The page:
Belgium and the Vatican are on a collision course after the Holy See accused the Belgian police of using communist tactics in their paedophilia raids on Catholic bishops last week. Belgium’s Foreign Minister told RNW that the Vatican should “react with balance” after its outspoken criticism of last week’s detention of senior clerics by the police.
Belgian police raided a bishop’s meeting in Mechelen near Brussels last Thursday amid fresh claims of child abuse by the Catholic Church. Investigators confiscated mobile phones, computers and also seized the computer files of a former cardinal.
The raids triggered an instant outcry from the Vatican, with the Vatican’s Secretary of State Cardinal Tarcisio Bertone calling the detentions “serious and unbelievable”. The Cardinal also accused investigators of holding the clerics for nine hours “without food and water” in methods “unprecedented even in communist regimes.”
The Belgian Foreign Minister, Steven Vanackere, underlined the Belgian judiciary’s independence from the Church and its freedom to investigate.
“It’s good to [keep in mind] very important principles of the state of law. [There are] very elementary principles of having a separation of powers and accepting that the judiciary has to do its work,” Mr Vanackere told RNW. “That’s crucial for every democratic state.”
The Brussels prosecutor’s office said the raid followed a string of accusations “denouncing abuse of minors committed by a certain number of Church figures.” Belgium’s Catholic Church has been in turmoil ever since April when a string of revelations of child abuse by its priests which saw 73-year old Roger Vangheluwe, its longest-serving bishop, resign after admitting to sexually abusing a boy for years.
On Sunday, the Pope wrote a message of support to Andre-Joseph Leonard, Archbishop of Mechelen and the head of the Belgian bishops’ conference, blasting the use of “deplorable methods”.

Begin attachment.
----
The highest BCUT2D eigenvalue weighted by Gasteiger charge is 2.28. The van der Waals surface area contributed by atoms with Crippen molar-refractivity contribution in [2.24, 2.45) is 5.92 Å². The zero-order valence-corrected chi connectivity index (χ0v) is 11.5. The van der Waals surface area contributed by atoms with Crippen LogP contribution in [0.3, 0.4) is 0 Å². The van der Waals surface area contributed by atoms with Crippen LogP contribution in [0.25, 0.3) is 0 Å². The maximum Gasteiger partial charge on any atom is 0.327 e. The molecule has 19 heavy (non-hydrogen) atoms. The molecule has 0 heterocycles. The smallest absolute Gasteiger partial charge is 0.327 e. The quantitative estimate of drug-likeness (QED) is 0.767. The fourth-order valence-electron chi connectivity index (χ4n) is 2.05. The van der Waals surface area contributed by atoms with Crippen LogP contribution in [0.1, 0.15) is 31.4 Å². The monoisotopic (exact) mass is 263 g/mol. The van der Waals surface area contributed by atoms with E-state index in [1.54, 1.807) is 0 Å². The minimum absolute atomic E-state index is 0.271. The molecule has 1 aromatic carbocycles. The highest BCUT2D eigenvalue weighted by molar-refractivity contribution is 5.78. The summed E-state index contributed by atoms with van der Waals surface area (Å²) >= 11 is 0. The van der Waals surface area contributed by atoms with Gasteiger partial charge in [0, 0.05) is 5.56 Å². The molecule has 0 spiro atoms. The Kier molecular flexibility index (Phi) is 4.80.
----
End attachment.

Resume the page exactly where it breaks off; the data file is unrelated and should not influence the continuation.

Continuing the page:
Mr Vanackere said he understood the concerns:
“It is perfectly normal that on diplomatic level explanations are asked…. but if it emerges that disproportionate measures were used, then it’s a problem for the Belgian judiciary not for the Vatican.”
Kris Peeters, the Minister-President of Flanders, the Dutch-speaking region where the Mechelen diocese is situated, added:
“I can understand that it’s a very emotional case, but we must be calm and wait for the explanations from the judges and investigating judges. It’s very important that should be a total investigation of the possible crimes committed and to… respect all the [parties] involved.”
His comments came just hours after the mass resignation of the Catholic Church-backed commission set up to probe hundreds of reported cases of abuses. The commission’s chief, Peter Andriaenssens, stood down owing, he said, to a breach of confidentiality.
“We are pulling out. The debate must now take place between victims, political leaders, the judiciary, the church and public opinion,” said Mr Andriaenssens.
Belgian Justice Minister Stefaan De Clerck said in a statement that urgent talks would be held to look into “the difficulties resulting from the treatment by the judicial system of facts brought to its knowledge by the Catholic Church commission.”
Investigations into church child abuse are also underway in the Netherlands, Germany, Ireland and North America following a domino-like sequence of paedophilia allegations this spring.